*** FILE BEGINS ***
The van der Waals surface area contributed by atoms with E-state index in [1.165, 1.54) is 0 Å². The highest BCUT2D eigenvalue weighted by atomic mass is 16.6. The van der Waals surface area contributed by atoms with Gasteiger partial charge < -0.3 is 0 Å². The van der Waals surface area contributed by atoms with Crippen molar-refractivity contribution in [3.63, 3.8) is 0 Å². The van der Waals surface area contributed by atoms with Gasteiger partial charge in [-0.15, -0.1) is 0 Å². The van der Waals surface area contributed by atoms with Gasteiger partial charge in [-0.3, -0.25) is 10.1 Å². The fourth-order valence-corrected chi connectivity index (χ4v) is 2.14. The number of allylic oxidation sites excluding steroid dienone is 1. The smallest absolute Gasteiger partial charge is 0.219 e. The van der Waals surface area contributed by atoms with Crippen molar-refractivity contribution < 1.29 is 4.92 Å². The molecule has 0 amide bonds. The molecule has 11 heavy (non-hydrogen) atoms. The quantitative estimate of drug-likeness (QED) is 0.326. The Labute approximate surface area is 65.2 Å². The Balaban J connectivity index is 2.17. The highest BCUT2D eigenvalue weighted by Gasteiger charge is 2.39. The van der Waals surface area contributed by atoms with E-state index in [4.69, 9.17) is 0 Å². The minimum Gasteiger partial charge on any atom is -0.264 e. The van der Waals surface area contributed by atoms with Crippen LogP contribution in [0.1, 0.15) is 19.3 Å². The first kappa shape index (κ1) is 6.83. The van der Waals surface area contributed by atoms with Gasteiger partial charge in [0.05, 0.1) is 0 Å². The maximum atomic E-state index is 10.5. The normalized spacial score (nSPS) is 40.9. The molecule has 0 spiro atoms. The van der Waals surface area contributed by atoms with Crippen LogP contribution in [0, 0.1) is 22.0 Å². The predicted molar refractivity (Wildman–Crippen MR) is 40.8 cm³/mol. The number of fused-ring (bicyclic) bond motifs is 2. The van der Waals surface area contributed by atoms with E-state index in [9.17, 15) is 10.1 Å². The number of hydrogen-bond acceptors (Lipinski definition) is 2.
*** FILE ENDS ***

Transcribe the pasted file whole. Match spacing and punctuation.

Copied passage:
The van der Waals surface area contributed by atoms with E-state index in [1.165, 1.54) is 0 Å². The highest BCUT2D eigenvalue weighted by atomic mass is 16.6. The van der Waals surface area contributed by atoms with Gasteiger partial charge < -0.3 is 0 Å². The van der Waals surface area contributed by atoms with Crippen molar-refractivity contribution in [3.63, 3.8) is 0 Å². The van der Waals surface area contributed by atoms with Gasteiger partial charge in [-0.15, -0.1) is 0 Å². The van der Waals surface area contributed by atoms with Gasteiger partial charge in [-0.3, -0.25) is 10.1 Å². The fourth-order valence-corrected chi connectivity index (χ4v) is 2.14. The number of allylic oxidation sites excluding steroid dienone is 1. The smallest absolute Gasteiger partial charge is 0.219 e. The van der Waals surface area contributed by atoms with Crippen molar-refractivity contribution < 1.29 is 4.92 Å². The molecule has 0 amide bonds. The molecule has 11 heavy (non-hydrogen) atoms. The quantitative estimate of drug-likeness (QED) is 0.326. The Labute approximate surface area is 65.2 Å². The Balaban J connectivity index is 2.17. The highest BCUT2D eigenvalue weighted by Gasteiger charge is 2.39. The van der Waals surface area contributed by atoms with E-state index in [4.69, 9.17) is 0 Å². The minimum Gasteiger partial charge on any atom is -0.264 e. The van der Waals surface area contributed by atoms with Crippen LogP contribution in [0.1, 0.15) is 19.3 Å². The first kappa shape index (κ1) is 6.83. The van der Waals surface area contributed by atoms with Gasteiger partial charge in [0.05, 0.1) is 0 Å². The maximum atomic E-state index is 10.5. The normalized spacial score (nSPS) is 40.9. The molecule has 0 spiro atoms. The van der Waals surface area contributed by atoms with Crippen LogP contribution in [0, 0.1) is 22.0 Å². The predicted molar refractivity (Wildman–Crippen MR) is 40.8 cm³/mol. The number of fused-ring (bicyclic) bond motifs is 2. The van der Waals surface area contributed by atoms with E-state index in [9.17, 15) is 10.1 Å². The number of hydrogen-bond acceptors (Lipinski definition) is 2.